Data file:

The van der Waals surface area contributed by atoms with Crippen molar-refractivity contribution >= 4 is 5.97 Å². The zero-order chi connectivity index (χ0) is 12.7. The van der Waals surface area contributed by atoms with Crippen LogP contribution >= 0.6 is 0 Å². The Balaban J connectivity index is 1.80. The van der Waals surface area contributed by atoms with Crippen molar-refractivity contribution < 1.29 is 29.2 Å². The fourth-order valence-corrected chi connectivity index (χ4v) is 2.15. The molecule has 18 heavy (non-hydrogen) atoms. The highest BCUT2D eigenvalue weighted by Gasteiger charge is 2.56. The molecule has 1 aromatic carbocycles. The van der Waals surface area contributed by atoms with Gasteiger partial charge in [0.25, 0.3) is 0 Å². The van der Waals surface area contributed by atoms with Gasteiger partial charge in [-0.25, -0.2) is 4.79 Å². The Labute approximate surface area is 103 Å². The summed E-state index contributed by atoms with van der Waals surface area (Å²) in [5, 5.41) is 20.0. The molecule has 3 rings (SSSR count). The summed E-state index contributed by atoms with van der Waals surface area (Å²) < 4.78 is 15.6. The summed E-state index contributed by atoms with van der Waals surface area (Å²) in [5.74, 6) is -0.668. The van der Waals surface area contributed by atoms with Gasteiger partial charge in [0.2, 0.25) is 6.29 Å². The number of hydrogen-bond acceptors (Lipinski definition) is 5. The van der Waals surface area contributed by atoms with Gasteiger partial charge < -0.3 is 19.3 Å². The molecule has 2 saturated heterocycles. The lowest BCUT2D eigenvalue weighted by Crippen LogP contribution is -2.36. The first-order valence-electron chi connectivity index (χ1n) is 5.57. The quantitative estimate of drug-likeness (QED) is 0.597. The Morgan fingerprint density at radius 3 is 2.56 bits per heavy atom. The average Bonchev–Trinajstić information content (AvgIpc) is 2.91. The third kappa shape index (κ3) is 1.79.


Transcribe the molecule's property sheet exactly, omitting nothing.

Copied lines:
The van der Waals surface area contributed by atoms with Crippen molar-refractivity contribution >= 4 is 5.97 Å². The zero-order chi connectivity index (χ0) is 12.7. The van der Waals surface area contributed by atoms with Crippen LogP contribution >= 0.6 is 0 Å². The Balaban J connectivity index is 1.80. The van der Waals surface area contributed by atoms with Crippen molar-refractivity contribution < 1.29 is 29.2 Å². The fourth-order valence-corrected chi connectivity index (χ4v) is 2.15. The molecule has 18 heavy (non-hydrogen) atoms. The highest BCUT2D eigenvalue weighted by Gasteiger charge is 2.56. The molecule has 1 aromatic carbocycles. The van der Waals surface area contributed by atoms with Gasteiger partial charge in [0.25, 0.3) is 0 Å². The van der Waals surface area contributed by atoms with Gasteiger partial charge in [-0.25, -0.2) is 4.79 Å². The Labute approximate surface area is 103 Å². The summed E-state index contributed by atoms with van der Waals surface area (Å²) in [5, 5.41) is 20.0. The molecule has 3 rings (SSSR count). The summed E-state index contributed by atoms with van der Waals surface area (Å²) < 4.78 is 15.6. The summed E-state index contributed by atoms with van der Waals surface area (Å²) in [5.74, 6) is -0.668. The van der Waals surface area contributed by atoms with Gasteiger partial charge in [0.2, 0.25) is 6.29 Å². The number of hydrogen-bond acceptors (Lipinski definition) is 5. The van der Waals surface area contributed by atoms with Gasteiger partial charge < -0.3 is 19.3 Å². The molecule has 2 saturated heterocycles. The lowest BCUT2D eigenvalue weighted by Crippen LogP contribution is -2.36. The first-order valence-electron chi connectivity index (χ1n) is 5.57. The quantitative estimate of drug-likeness (QED) is 0.597. The Morgan fingerprint density at radius 3 is 2.56 bits per heavy atom. The average Bonchev–Trinajstić information content (AvgIpc) is 2.91. The third kappa shape index (κ3) is 1.79.